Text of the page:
A team of cybersecurity researchers today disclosed details of a new high-risk vulnerability affecting billions of devices worldwide—including servers and workstations, laptops, desktops, and IoT systems running nearly any Linux distribution or Windows system.
Dubbed ‘BootHole‘ and tracked as CVE-2020-10713, the reported vulnerability resides in the GRUB2 bootloader, which, if exploited, could potentially let attackers bypass the Secure Boot feature and gain high-privileged persistent and stealthy access to the targeted systems.
Secure Boot is a security feature of the Unified Extensible Firmware Interface (UEFI) that uses a bootloader to load critical components, peripherals, and the operating system while ensuring that only cryptographically signed code executes during the boot process.
“One of the explicit design goals of Secure Boot is to prevent unauthorized code, even running with administrator privileges, from gaining additional privileges and pre-OS persistence by disabling Secure Boot or otherwise modifying the boot chain,” the report explained.
GRUB2 Bootloader Vulnerability
Discovered by researchers from Eclypsium, BootHole is a buffer overflow vulnerability that affects all versions of GRUB2 and exists in the way it parses content from the config file, which typically is not signed like other files and executables—leaving an opportunity for attackers to break the hardware root of trust mechanism.
To be noted, the grub.cfg file is located in the EFI system partition, and thus, to modify the file, an attacker still needs an initial foothold on the targeted system with admin privileges that would eventually provide the attacker with an additional escalation of privilege and persistence on the device.
Though GRUB2 is the standard bootloader used by most Linux systems, it supports other operating systems, kernels, and hypervisors like XEN as well.
“The buffer overflow allows the attacker to gain arbitrary code execution within the UEFI execution environment, which could be used to run malware, alter the boot process, directly patch the OS kernel, or execute any number of other malicious actions,” researchers said.
Thus, to exploit BootHole flaw on Windows systems, attackers can replace the default bootloaders installed on Windows systems with a vulnerable version of GRUB2 to install the rootkit malware.
“The problem also extends to any Windows device that uses Secure Boot with the standard Microsoft Third Party UEFI Certificate Authority,” the report says.
According to the detailed report researchers shared with The Hacker News, this vulnerability can lead to major consequences, and that’s primarily because the attack allows hackers to execute malicious code even before the operating system boots, making it difficult for security software to detect the presence of malware or remove it.
Besides this, the researcher also added that “the UEFI execution environment does not have Address Space Layout Randomization (ASLR) or Data Execution Prevention (DEP/NX) or other exploit mitigation technologies typically found in modern operating systems, so creating exploits for this kind of vulnerability is significantly easier.”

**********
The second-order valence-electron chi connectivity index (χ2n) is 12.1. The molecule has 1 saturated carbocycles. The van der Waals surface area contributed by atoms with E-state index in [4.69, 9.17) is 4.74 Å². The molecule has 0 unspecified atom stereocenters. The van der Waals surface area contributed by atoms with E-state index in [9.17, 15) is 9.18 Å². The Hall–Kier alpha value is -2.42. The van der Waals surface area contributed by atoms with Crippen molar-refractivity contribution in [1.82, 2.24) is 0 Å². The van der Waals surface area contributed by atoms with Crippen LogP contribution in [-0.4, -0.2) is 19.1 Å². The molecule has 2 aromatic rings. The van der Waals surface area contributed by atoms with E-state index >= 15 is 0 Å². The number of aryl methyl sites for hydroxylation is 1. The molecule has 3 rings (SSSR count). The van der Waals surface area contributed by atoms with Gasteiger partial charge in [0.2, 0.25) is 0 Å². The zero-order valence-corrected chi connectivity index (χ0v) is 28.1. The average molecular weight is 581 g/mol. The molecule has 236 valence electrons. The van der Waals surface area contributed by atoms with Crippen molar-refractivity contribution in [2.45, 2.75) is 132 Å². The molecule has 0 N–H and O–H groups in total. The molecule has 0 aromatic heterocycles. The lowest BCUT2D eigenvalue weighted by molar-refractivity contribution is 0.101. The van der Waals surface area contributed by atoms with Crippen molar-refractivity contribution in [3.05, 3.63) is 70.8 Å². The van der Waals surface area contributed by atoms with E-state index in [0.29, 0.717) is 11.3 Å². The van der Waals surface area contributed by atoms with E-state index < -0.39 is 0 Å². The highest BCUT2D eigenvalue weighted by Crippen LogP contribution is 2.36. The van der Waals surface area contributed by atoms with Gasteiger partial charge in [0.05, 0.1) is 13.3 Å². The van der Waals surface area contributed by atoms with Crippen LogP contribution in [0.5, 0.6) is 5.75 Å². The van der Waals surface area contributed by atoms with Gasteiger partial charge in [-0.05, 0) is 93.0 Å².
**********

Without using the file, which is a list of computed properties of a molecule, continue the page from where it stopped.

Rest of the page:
Just Installing Updates and Patches Wouldn’t Resolve the Issue
Experts at Eclypsium have already contacted related industry entities, including OS vendors and computer manufacturers, to help them patch the issue.
However, it doesn’t appear to be an easy task to patch the issue altogether.
Just installing patches with updated GRUB2 bootloader would not resolve the issue, because attackers can still replace the device’s existing bootloader with the vulnerable version.
According to Eclypsium, even “mitigation will require new bootloaders to be signed and deployed, and vulnerable bootloaders should be revoked to prevent adversaries from using older, vulnerable versions in an attack.”
So, the affected vendors would need first to release the new versions of their bootloader shims to be signed by the Microsoft 3rd Party UEFI CA.
Eventually, the UEFI revocation list (dbx) then also needs to be updated in the firmware of each affected system to prevent running this vulnerable code during boot.
This multi-stage mitigation process will likely take years for organizations to complete patching.
“However, full deployment of this revocation process will likely be very slow. UEFI-related updates have had a history of making devices unusable, and vendors will need to be very cautious. If the revocation list (dbx) is updated before a given Linux bootloader and shim are updated, then the operating system will not load,” researchers warned.
In an advisory released today, Microsoft acknowledged the issue, informing that it’s “working to complete validation and compatibility testing of a required Windows Update that addresses this vulnerability.”
It also recommended users to apply security patches as soon as they are rolled out in the coming weeks.
Besides Microsoft, many popular Linux distributions have also released related advisories explaining the flaw, possible mitigations, and timeline on the upcoming security patches.
Here’s a list for all advisories:
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